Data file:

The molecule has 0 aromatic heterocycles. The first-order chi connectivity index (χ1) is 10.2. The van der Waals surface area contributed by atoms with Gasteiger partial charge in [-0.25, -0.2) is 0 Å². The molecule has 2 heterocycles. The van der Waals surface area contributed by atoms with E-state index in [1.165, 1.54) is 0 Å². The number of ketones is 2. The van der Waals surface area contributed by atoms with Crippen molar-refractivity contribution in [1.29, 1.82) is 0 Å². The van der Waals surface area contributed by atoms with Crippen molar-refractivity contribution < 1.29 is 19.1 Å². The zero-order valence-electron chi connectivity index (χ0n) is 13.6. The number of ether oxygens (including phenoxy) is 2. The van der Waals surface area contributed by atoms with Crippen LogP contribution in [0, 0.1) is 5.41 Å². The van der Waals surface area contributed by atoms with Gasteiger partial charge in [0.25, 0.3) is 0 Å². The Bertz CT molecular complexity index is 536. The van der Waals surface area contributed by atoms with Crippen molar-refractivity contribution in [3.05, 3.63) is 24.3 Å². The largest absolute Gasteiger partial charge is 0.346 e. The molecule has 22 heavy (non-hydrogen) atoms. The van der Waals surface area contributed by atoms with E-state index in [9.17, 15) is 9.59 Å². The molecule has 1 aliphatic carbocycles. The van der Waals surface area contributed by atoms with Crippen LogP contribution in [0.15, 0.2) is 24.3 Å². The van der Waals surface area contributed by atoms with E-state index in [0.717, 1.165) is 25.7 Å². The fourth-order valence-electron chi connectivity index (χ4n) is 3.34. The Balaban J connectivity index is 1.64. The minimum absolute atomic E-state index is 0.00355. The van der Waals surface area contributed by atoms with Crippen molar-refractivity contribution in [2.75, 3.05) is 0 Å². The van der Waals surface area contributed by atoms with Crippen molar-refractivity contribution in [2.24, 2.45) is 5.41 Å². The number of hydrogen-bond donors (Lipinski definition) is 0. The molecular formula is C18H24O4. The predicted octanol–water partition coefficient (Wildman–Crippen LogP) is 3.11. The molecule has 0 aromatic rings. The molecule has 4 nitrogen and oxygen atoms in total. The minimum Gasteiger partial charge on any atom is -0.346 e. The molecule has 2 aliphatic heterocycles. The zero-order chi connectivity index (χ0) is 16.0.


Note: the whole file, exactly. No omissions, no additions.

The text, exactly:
The molecule has 0 aromatic heterocycles. The first-order chi connectivity index (χ1) is 10.2. The van der Waals surface area contributed by atoms with Gasteiger partial charge in [-0.25, -0.2) is 0 Å². The molecule has 2 heterocycles. The van der Waals surface area contributed by atoms with E-state index in [1.165, 1.54) is 0 Å². The number of ketones is 2. The van der Waals surface area contributed by atoms with Crippen molar-refractivity contribution in [1.29, 1.82) is 0 Å². The van der Waals surface area contributed by atoms with Crippen molar-refractivity contribution < 1.29 is 19.1 Å². The zero-order valence-electron chi connectivity index (χ0n) is 13.6. The number of ether oxygens (including phenoxy) is 2. The van der Waals surface area contributed by atoms with Crippen LogP contribution in [0, 0.1) is 5.41 Å². The van der Waals surface area contributed by atoms with Gasteiger partial charge in [0.25, 0.3) is 0 Å². The Bertz CT molecular complexity index is 536. The van der Waals surface area contributed by atoms with Crippen molar-refractivity contribution in [3.05, 3.63) is 24.3 Å². The largest absolute Gasteiger partial charge is 0.346 e. The molecule has 22 heavy (non-hydrogen) atoms. The van der Waals surface area contributed by atoms with E-state index in [9.17, 15) is 9.59 Å². The molecule has 1 aliphatic carbocycles. The van der Waals surface area contributed by atoms with Crippen LogP contribution in [0.15, 0.2) is 24.3 Å². The van der Waals surface area contributed by atoms with E-state index in [0.717, 1.165) is 25.7 Å². The fourth-order valence-electron chi connectivity index (χ4n) is 3.34. The Balaban J connectivity index is 1.64. The minimum absolute atomic E-state index is 0.00355. The van der Waals surface area contributed by atoms with Crippen molar-refractivity contribution in [2.75, 3.05) is 0 Å². The van der Waals surface area contributed by atoms with Crippen molar-refractivity contribution in [2.24, 2.45) is 5.41 Å². The number of hydrogen-bond donors (Lipinski definition) is 0. The molecular formula is C18H24O4. The predicted octanol–water partition coefficient (Wildman–Crippen LogP) is 3.11. The molecule has 0 aromatic rings. The molecule has 4 nitrogen and oxygen atoms in total. The minimum Gasteiger partial charge on any atom is -0.346 e. The molecule has 2 aliphatic heterocycles. The zero-order chi connectivity index (χ0) is 16.0.